Depression, Anxiety and Myasthenia Gravis

Reviewed by: HU Medical Review Board | Last reviewed: May 2021

Depression and anxiety are common in people living with myasthenia gravis (MG). MG is an autoimmune condition that causes certain muscles to become weak. The muscles are weak because the body attacks places where nerves and muscles communicate.1

This weakness often gets better after rest but can be unpredictable. This can make it hard to join in regular activities and follow through on plans. Many people with MG feel strongest in the morning and weaker by the end of the day. Or, the muscle weakness may come and go from one moment to another or one day to another.

Several studies have found that:1-3

  • Rates of depression increase as the disease MG gets more severe
  • People with MG and depression tend to be younger than those who are not depressed
  • People with MG who are depressed tend to have higher levels of chronic stress
  • Depression and anxiety are common in people with a chronic illness

Signs of anxiety

The symptoms of depression and anxiety may overlap, but there are differences between the 2 conditions. The mental and physical signs of anxiety last for at least 6 months and may include:4,5

  • Constant or obsessive worrying
  • Restlessness
  • Irritability
  • Muscle tension
  • Headaches
  • Sweating
  • Difficulty concentrating
  • Trouble falling asleep or staying asleep
  • Fatigue
  • Trembling
  • Startling easily

Signs of depression

Depression is complex and can include many physical and mental symptoms. The general rule is that if you have 5 or more of the following symptoms for 2 weeks or longer, you should ask for help:3,5

  • Sadness
  • Loss of energy
  • Feelings of hopelessness or worthlessness
  • Loss of enjoyment in things you once liked
  • Problems concentrating
  • Uncontrolled crying
  • Trouble making decisions
  • Irritability
  • Sleeping more than usual
  • Trouble falling asleep or staying asleep
  • Stomach pains or other digestive issues
  • Loss of interest in sex
  • Headaches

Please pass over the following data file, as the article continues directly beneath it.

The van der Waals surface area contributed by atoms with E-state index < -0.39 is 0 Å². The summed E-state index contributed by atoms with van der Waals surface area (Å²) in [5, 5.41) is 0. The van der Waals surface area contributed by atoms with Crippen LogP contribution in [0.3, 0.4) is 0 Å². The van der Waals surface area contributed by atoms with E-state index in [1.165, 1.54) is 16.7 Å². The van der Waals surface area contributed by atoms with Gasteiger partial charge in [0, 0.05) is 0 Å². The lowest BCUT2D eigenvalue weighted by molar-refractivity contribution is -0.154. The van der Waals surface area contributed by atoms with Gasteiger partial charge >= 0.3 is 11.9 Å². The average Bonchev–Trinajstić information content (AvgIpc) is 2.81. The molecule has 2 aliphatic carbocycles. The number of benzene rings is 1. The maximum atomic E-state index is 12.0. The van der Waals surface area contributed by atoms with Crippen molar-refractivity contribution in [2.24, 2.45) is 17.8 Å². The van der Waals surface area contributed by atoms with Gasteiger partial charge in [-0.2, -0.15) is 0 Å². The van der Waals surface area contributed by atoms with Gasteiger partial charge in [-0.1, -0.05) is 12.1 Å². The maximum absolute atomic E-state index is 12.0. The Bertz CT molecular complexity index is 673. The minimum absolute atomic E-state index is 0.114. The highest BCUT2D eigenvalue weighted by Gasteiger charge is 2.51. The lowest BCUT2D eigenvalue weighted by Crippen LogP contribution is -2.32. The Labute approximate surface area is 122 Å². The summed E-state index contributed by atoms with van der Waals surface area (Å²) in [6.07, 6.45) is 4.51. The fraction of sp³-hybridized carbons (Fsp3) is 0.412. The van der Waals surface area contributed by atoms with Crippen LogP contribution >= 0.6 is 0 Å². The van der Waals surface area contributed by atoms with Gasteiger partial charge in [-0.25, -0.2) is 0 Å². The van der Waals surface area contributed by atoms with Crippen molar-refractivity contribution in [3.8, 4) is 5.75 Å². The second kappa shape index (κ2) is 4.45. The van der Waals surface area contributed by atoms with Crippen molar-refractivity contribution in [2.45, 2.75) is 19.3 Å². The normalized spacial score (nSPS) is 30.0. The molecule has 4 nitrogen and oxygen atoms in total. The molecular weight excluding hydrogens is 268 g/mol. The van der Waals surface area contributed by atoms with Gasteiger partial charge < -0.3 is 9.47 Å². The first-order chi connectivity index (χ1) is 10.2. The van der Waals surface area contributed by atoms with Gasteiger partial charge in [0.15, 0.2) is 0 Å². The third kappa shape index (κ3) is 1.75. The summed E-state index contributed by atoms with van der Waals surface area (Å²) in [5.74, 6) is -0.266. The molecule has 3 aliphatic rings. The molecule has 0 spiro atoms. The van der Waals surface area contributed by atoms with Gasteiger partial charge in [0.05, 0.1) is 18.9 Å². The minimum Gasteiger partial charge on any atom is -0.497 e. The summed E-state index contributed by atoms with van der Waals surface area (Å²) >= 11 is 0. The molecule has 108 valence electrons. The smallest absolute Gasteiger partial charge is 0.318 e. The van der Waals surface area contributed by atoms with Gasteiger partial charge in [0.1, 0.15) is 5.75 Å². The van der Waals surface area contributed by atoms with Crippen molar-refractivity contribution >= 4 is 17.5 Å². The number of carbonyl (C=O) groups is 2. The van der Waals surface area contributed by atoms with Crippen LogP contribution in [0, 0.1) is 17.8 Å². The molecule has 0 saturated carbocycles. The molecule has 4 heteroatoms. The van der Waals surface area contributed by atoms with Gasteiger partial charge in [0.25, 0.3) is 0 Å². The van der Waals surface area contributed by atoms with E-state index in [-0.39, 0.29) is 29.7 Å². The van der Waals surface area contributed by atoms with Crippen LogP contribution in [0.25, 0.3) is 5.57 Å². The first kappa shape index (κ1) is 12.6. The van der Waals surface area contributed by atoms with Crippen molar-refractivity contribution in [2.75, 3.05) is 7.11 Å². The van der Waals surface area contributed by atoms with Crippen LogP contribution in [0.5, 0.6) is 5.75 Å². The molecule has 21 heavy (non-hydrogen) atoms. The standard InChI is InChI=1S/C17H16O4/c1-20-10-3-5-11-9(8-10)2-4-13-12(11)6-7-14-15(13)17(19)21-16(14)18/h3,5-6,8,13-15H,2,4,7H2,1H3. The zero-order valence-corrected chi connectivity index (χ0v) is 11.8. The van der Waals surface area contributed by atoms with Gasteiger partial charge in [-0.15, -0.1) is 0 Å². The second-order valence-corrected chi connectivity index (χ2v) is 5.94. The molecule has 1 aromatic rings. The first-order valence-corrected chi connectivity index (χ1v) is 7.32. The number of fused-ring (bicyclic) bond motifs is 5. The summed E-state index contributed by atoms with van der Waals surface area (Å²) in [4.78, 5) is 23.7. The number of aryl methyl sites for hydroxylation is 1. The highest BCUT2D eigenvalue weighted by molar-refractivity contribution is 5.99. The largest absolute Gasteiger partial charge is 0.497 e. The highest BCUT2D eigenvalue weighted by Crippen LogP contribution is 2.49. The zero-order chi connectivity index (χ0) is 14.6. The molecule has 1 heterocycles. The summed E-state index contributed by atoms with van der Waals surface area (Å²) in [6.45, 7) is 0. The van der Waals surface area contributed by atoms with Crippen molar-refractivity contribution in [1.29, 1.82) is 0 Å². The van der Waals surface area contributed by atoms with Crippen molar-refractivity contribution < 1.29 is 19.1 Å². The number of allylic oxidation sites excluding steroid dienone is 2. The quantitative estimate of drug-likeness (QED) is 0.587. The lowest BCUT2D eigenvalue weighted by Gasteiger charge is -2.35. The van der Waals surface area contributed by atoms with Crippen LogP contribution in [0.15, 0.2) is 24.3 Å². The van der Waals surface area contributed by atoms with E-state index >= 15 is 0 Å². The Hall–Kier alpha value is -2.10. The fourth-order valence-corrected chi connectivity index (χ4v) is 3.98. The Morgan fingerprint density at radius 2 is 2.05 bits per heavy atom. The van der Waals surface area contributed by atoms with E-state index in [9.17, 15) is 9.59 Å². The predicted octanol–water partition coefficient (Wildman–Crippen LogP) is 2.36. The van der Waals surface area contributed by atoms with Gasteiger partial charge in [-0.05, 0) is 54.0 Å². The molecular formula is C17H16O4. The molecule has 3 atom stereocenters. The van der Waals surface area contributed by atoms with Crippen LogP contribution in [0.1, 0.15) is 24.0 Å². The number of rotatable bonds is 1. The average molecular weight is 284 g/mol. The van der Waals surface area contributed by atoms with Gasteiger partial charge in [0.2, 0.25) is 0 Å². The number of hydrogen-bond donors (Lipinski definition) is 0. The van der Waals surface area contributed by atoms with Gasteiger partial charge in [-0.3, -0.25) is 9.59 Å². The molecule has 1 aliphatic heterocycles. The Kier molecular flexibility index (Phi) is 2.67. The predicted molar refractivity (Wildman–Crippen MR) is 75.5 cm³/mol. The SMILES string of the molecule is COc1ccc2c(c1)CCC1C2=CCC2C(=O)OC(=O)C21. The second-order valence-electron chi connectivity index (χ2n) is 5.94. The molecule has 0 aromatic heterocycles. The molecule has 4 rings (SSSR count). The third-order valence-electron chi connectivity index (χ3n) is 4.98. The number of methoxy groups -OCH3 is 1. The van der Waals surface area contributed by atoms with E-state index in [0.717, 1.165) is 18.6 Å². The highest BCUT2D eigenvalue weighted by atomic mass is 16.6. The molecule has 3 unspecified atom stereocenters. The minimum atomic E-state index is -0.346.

• Thoughts of suicide or suicide attempts

Causes in people with MG

There are many things that play a role in why people with myasthenia gravis sometimes become depressed or anxious. These reasons include:1,6

  • Lack of good quality sleep due to sleep apnea and other sleep issues
  • Missing activities once enjoyed
  • Inability to work
  • Isolation
  • Worry about healthcare costs
  • Feeling dependent on others

Steroids are a common treatment for autoimmune conditions like MG. Steroids help calm the immune system and prevent it from attacking healthy tissue. Traditionally, long-term use has been linked to depression and anxiety. However, newer studies have found that long-term steroid use may not be tied to depression or anxiety in people with MG.2,6


It is important to treat depression and anxiety in people with MG because these conditions can make MG symptoms worse and decrease quality of life.1,6

However, treating depression or anxiety with drugs can be tricky in people with MG. A few antidepressants may make MG symptoms worse or do not work well. This also means that therapy and lifestyle changes play an important role in managing depression and anxiety in people with myasthenia gravis. Some common non-drug options for treating depression and anxiety include:3-5

  • Daily exercise (if possible)
  • Spending time outdoors
  • Spending time with people you enjoy
  • Listening to music
  • Relaxation techniques
  • Cognitive behavioral therapy or biofeedback
  • Practice good sleep habits

It can be hard to tell the difference between depression, anxiety, and the general side effects of myasthenia gravis, such as tiredness or sleep troubles. That is why it is important to be open about how you are feeling with your care team.

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